Most women I know have at least one treasured keepsake – be it a fancy silver dish or a homely piece of measuring tape – passed on to them from their mothers. The item is not about money. Its value is not counted in dollars. It is a legacy of memory, a place keeper for them in a family where they know all the hand-me-down stories and, most of all, where they know they belong.
As such, these keepsakes – call them heirlooms if you like – deserve the special link they form with people and family histories over the decades.
My mother left me several. None was an heirloom in the Rockefeller sense of the word. But all have kept me very pleasant company across several decades.
The most valuable inheritance she left me, however, didn’t come in a velvety box or a plush little jewelry bag. Summed up plainly, it is a love of reading that colors my days and has colored most of my existence.
There is an almost tangible pulse between me and the material when my hand is on a book. I know that’s part of my heirloom. And I am grateful for it. There’s also a zest for quick answers and an eagerness for new questions when the words in my hand appear in a newspaper or magazine that’s more about today, tomorrow and today again than about any complex story or pressing modern-day issue. Variety is never a problem.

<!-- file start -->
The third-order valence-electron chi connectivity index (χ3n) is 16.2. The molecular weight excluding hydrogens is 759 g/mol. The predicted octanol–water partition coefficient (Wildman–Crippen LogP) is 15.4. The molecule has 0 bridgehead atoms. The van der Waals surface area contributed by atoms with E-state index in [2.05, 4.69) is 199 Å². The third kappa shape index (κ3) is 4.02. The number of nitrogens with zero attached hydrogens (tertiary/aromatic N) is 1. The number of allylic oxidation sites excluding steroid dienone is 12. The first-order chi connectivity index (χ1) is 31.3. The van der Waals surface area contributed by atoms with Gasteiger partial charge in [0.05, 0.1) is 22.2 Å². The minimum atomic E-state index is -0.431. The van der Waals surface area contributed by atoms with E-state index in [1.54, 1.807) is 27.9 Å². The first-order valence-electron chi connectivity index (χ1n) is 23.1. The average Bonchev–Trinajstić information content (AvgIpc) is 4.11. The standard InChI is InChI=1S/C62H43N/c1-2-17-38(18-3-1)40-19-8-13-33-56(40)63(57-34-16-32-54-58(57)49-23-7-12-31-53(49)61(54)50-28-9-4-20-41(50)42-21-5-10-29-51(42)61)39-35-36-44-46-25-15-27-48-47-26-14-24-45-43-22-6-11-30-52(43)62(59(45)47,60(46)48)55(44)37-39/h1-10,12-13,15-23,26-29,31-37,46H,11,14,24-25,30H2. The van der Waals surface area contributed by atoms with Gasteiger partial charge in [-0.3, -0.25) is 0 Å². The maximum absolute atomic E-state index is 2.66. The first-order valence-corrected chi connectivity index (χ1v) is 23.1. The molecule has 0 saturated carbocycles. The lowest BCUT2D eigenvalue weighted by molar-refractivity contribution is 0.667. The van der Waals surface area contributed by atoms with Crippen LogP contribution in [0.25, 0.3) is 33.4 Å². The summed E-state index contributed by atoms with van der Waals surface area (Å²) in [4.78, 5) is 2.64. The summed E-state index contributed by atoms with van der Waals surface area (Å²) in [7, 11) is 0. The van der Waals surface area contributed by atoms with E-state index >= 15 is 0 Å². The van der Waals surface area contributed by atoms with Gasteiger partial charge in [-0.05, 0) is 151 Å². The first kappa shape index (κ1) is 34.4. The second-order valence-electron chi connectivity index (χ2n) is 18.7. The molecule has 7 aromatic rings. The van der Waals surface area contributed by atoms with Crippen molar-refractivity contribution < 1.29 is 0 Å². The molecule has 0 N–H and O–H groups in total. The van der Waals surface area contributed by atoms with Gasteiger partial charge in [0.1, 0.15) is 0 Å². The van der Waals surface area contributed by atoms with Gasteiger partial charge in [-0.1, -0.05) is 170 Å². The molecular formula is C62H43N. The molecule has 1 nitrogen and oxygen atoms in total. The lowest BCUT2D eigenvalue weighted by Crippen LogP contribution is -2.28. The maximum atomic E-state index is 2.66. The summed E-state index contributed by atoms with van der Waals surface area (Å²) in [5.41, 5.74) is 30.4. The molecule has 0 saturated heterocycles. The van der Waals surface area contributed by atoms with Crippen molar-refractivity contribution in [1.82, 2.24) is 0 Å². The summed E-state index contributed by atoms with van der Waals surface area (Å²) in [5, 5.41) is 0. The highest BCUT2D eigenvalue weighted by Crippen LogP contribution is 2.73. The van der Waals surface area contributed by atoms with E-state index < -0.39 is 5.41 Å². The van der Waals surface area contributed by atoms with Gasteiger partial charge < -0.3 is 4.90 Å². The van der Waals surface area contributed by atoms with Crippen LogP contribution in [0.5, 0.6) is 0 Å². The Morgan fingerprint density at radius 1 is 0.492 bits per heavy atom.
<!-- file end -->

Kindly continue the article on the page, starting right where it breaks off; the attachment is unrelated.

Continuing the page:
I remember when I first learned to read. My mother taught me, almost accidentally, as it turned out. And I think mostly to shut me up.
I was about 3 years old and she and I would take a short nap each afternoon. She would stretch out on the bed and I would lie down beside her, cozied up as she read to herself from McCall’s or the Ladies Home Journal. In those days, those were big magazines, in size as well as popularity. The pages featured long columns of print that could keep a 3-year-old busy until sleep took over.
Early on, however, I became fascinated by the way the little pods and puddles of symbols often repeated themselves on the page. And the pod that fascinated me most was the one that said “the.” What could that be? I wondered as I followed it up and down the columns Obviously, it had to be important. It showed up more often than any other pod on the page.
You can imagine how disappointed I was when my mother decoded it for me.
Still, the puzzle was solved. The code was penetrated. Other pods and pools of meaning burst into my consciousness. And the process began. I was learning to read. A life of magic that didn’t require an adult to play had begun. And it had begun with a word as prosaic as “the.”
Now, in the wake of the Boston Marathon and the madness that erupted there, I hear the echo of my mother’s voice, silent for decades, reviewing the wildly erupting violence of my grandchildren’s day. I hear it because she taught me to read that single word “the.” And we went on from there.